I have this idea that to some degree a complex system of housing (boating etc) could be the final frontier.  Imagine if you walked the landscape of an MMO - over there is a small hut - you know they haven't put much time into their house - and over there on the horizon are the flags flying on the parapets of a castle, which you know is player built, by someone at end game making the biggest statement of success they can. 

    This is what I see as end-game anyway.  Something else to do when you have awesome gear - the option to build and create - but where everything you need to build and create CANT be bought in a cash shop - it must be farmed by you, or you buy from players who farm the materials and sell to you - so lower level can benefit from your success as well.  And the system needs to include methods whereby you can lose it all over time if your not careful - just like real life. 

    That's my two cents anyway.  Adios.

  • Cephus404Cephus404 Redlands, CAPosts: 3,675Member
    Originally posted by MMORPGRIP
    Originally posted by Cephus404
    Originally posted by c0exist
    What these developers also do not realize is that those of us for lack of a better term, "old school gamers" are the best type of consumers.  Yes appealing to a mass market is great, but in this case its foolish not to at least have one game that is somewhat similar to a classic style mmoprg.  I cant speak for everyone, but I am quite loyal when I find a game I like and will pay upward of up to $40/month for a great game.  So would you rather have a large amount of people that will quit within 2 months or have a much smaller steady group that will call your game home for years to come.  You build a better community this way.  Just my opinion.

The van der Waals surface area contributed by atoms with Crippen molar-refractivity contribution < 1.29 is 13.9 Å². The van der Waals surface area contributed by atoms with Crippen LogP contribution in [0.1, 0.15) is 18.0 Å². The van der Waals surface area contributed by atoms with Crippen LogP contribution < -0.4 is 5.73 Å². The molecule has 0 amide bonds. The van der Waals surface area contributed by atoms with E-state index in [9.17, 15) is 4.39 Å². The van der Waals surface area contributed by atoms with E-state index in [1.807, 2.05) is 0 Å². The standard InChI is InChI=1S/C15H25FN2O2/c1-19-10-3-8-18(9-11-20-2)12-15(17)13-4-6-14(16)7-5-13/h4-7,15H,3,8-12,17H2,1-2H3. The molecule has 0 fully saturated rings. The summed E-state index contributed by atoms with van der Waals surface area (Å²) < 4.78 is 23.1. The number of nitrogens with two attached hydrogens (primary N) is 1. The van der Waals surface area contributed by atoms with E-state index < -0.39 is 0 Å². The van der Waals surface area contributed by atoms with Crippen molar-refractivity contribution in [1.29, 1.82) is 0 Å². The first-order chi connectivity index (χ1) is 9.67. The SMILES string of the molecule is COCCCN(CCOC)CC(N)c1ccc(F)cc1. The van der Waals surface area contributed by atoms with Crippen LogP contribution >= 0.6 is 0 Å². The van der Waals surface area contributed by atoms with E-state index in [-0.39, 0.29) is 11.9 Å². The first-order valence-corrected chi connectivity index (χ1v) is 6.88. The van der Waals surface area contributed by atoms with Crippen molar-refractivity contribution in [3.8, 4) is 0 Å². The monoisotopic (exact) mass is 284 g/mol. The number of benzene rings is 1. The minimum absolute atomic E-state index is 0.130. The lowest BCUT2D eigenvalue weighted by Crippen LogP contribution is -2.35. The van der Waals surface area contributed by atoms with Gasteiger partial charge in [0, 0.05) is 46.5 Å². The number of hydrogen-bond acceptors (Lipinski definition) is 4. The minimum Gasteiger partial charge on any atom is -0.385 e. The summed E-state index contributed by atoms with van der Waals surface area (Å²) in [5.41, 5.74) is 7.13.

You don't make money building communities, you make money appealing to large numbers of consumers.  MMOs, whether you like it or not, are a business and businesses exist to make money.  They always have and they always will.  If you can get a million people to play your game for 2-3 months, that's a better financial position than if you can get 200,000 people to play for 5-6 months.  You might be willing to pay a lot for a game, but you are in a tiny minority.  Find a couple million people like you and I'm sure the developers will listen, but not until.

    When you have a good community (And game play), people tend to stay for YEARS.....not mere months

     

    You be sure to let us all know when you find a single good community because I don't think such a thing exists in any modern game on the planet.

    Played: UO, EQ, WoW, DDO, SWG, AO, CoH, EvE, TR, AoC, GW, GA, Aion, Allods, lots more
    Relatively Recently (Re)Played: HL2 (all), Halo (PC, all), Batman:AA; AC, ME, BS, DA, FO3, DS, Doom (all), LFD1&2, KOTOR, Portal 1&2, Blink, Elder Scrolls (all), lots more
    Now Playing: None
    Hope: None

  • steamtanksteamtank Rochester, NYPosts: 385Member
    Originally posted by Cephus404
    Originally posted by MMORPGRIP
    Originally posted by Cephus404
    Originally posted by c0exist
    What these developers also do not realize is that those of us for lack of a better term, "old school gamers" are the best type of consumers.  Yes appealing to a mass market is great, but in this case its foolish not to at least have one game that is somewhat similar to a classic style mmoprg.  I cant speak for everyone, but I am quite loyal when I find a game I like and will pay upward of up to $40/month for a great game.  So would you rather have a large amount of people that will quit within 2 months or have a much smaller steady group that will call your game home for years to come.  You build a better community this way.  Just my opinion.